A Yellow Affair (Eastern Yellow Robins)


A Yellow Affair (Eastern Yellow Robins) Original Acrylic on Clayboard 31cm x 23cm

Inspiration: The Upper Allyn River supplies we with many opportunities to collect reference of these beautiful robins. Once you get familiar with their habits and what they like to eat you can get very close to them. A few birds gathering together like this painting portrays is a very common sight.

The Eastern Yellow Robin is a medium sized robin. It has a grey back and head, and yellow underparts. Southern birds have an olive-yellow rump, while in northern birds it is brighter yellow. The throat is off-white and, in flight, there is a pale off-white wing bar. The bill is black. Both sexes are similar in plumage colour and pattern, but the female is slightly smaller. Young Eastern Yellow Robins are rufous-brown. The plumage has some paler streaks, which are confined to the wings when the birds are a little older.

Eastern Yellow Robins are found throughout the east coast, southeast Australia from Queensland to Victoria.  Here they live in the scrubby covers of forests and woodlands.  Perching sideways on a low vertical branches and saplings is characteristic of yellow robins.  They remain still or drop to the ground to pick up an insect, sometimes eating it there, and then rising again to a vantage point. Their diet consists of mainly ground insects, especially ants and spiders, other ground insects including moth larvae, beetles, small cockroaches and wasps. Breeding pairs hold small-restricted territory but may have one or more additional helpers at the nest, probably previous young.  The Eastern Yellow Robin usually builds its nest in a fork of either a standing or fallen tree, particularly a young tree with strips of bark hanging from the branches.  Using cobwebs, the bird attaches similar bark strips, about 110 mm long, to the rim; the result is a masterpiece of camouflage.  The female does the incubating and brooding and the male feeds her and both birds feed the young.  A parent bird often feigns a broken wing when an intruder approaches it nesting site.  It ruffles up its feathers and appears to make painful progress along the ground, with one wing trailing.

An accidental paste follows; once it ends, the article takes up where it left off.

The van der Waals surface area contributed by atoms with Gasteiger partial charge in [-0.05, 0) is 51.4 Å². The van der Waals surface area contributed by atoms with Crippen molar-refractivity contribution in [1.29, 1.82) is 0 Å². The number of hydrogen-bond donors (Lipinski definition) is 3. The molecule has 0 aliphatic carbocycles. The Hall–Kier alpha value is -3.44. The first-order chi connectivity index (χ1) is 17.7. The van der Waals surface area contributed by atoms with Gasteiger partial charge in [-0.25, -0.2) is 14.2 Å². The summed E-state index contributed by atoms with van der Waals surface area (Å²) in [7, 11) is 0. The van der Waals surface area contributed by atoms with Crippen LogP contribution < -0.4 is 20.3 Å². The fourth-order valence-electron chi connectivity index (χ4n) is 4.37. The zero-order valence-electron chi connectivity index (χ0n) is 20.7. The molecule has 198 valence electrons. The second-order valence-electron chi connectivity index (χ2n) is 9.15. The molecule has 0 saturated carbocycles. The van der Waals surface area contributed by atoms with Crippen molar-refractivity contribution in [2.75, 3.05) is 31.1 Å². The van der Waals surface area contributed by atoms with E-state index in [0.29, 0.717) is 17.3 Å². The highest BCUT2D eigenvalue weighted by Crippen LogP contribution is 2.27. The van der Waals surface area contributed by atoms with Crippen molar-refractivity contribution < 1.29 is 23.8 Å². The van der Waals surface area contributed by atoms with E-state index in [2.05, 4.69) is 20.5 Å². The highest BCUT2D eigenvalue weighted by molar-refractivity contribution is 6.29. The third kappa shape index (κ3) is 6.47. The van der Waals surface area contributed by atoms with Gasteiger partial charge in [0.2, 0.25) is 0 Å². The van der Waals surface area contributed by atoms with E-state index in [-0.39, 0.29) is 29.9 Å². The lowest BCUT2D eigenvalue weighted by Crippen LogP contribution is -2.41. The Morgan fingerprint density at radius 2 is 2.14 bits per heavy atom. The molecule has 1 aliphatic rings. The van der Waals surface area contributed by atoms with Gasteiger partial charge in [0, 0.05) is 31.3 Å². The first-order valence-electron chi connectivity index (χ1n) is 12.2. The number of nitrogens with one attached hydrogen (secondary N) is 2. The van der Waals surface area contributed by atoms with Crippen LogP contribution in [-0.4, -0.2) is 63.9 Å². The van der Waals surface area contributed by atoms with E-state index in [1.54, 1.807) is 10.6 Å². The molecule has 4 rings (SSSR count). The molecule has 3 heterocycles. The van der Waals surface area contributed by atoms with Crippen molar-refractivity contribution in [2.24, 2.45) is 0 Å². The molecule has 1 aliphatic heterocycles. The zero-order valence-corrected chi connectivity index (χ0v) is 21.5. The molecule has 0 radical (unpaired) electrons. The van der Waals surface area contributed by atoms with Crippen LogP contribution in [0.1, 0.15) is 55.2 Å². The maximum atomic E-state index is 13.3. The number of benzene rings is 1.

Original artwork by James Hough.

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